This discernment can only come from seeking the Lord and hearing His voice. We must know our children’s hearts and teach them that all their decisions should be motivated by the desire to please the Lord. It’s not enough to teach our children to simply please us as parents.
We must discern what kind of outreach ministries each of our children can handle and be successful in. It will obviously differ according to the child. We accomplish this by doing ministry with our children; teaching, training, and even de-briefing after ministry opportunities.
What are some ways that you as a family have been able to obey God’s command to “love your neighbor as yourself?”
One major way we, as a family, have reached out to others is through hospitality. For many years we lived on a farm which was an excellent avenue for having people over. We would plan activities and meals intentionally to encourage others. Often, we gave a lot of produce away from our purposely large garden.
Throughout the years, we’ve had many opportunities to visit the elderly and assist them in whatever their needs were; i.e. meals, home care and repair, etc. One time we took a Christmas tree over to a neighbor and sang Christmas carols with them.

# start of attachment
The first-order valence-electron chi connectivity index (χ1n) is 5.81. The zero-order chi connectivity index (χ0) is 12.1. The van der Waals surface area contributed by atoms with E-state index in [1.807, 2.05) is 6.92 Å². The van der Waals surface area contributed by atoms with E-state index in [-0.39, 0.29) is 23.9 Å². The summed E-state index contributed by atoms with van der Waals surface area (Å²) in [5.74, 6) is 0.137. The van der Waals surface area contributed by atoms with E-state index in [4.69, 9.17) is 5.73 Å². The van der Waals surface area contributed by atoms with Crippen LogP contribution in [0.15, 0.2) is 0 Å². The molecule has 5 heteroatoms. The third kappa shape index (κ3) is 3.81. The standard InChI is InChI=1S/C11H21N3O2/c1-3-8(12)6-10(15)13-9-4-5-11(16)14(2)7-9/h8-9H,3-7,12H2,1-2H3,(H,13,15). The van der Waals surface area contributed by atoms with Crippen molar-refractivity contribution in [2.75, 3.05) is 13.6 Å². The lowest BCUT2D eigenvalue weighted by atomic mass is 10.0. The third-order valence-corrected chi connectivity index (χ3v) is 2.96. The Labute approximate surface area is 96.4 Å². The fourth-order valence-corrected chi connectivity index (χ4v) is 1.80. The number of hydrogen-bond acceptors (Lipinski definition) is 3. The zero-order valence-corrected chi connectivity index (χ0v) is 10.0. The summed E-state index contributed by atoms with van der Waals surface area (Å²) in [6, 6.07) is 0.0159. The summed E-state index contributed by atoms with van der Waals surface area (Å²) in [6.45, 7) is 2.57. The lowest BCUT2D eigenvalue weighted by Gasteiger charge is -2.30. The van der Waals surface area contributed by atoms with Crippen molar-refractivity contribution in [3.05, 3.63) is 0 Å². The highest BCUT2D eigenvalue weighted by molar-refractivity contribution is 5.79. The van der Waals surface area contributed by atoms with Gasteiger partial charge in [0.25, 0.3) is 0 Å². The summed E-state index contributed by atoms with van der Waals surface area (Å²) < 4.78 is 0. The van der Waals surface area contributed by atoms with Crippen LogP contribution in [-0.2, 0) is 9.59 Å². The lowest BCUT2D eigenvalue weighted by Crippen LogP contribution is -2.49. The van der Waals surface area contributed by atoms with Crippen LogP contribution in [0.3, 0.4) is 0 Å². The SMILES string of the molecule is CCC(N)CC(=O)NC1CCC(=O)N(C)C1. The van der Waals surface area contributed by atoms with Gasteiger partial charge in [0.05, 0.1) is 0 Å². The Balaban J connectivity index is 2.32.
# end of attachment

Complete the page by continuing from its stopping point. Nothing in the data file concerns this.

Somebody might be thinking, “but my family is not like that!” What are some ways that any homeschool family can reach out with love to their “neighbors”?
There are so many ways to minister. Scripture commands us to watch out for the needs of widows and orphans. This is a good place to start. There are many single moms today who need a lot of help and encouragement. We need to consciously be aware of our neighbors and looking out for them.
Introduce yourself to new neighbors; possibly take a plate of muffins or cookies to them in the process. Just last week, as I was leaving our house, I heard water gurgling up. Walking over to our neighbor’s yard, it was obvious that their sprinkler system had frozen and burst. Fortunately, someone was home and able to deal with the situation. Too often, we’re in such a hurry and get caught up with our own things that we miss our neighbor’ needs when they are right in front of us.
As a pastor and homeschool dad, do you have a closing admonition that you would like to share on this topic?
It is often fear that immobilizes us and keeps us from following up on the opportunities that God gives us to be a neighbor to someone. As in war, the Christian soldier must break out of fear and get moving. If reaching out to your neighbor is difficult, ask God to show you a simple step; then obey. That small first step will be the beginning of a bigger ministry.
Let’s not be the priest and Levite from the Parable of the Good Samaritan who were too focused on themselves to help others. Rather, be that Good Samaritan, willing to help our neighbor even when it costs us. Remember, our salvation was free; it cost Jesus everything. Let’s follow in His footsteps.
Article originally published in The Update Magazine, 2016, Vol. 1, Issue 94.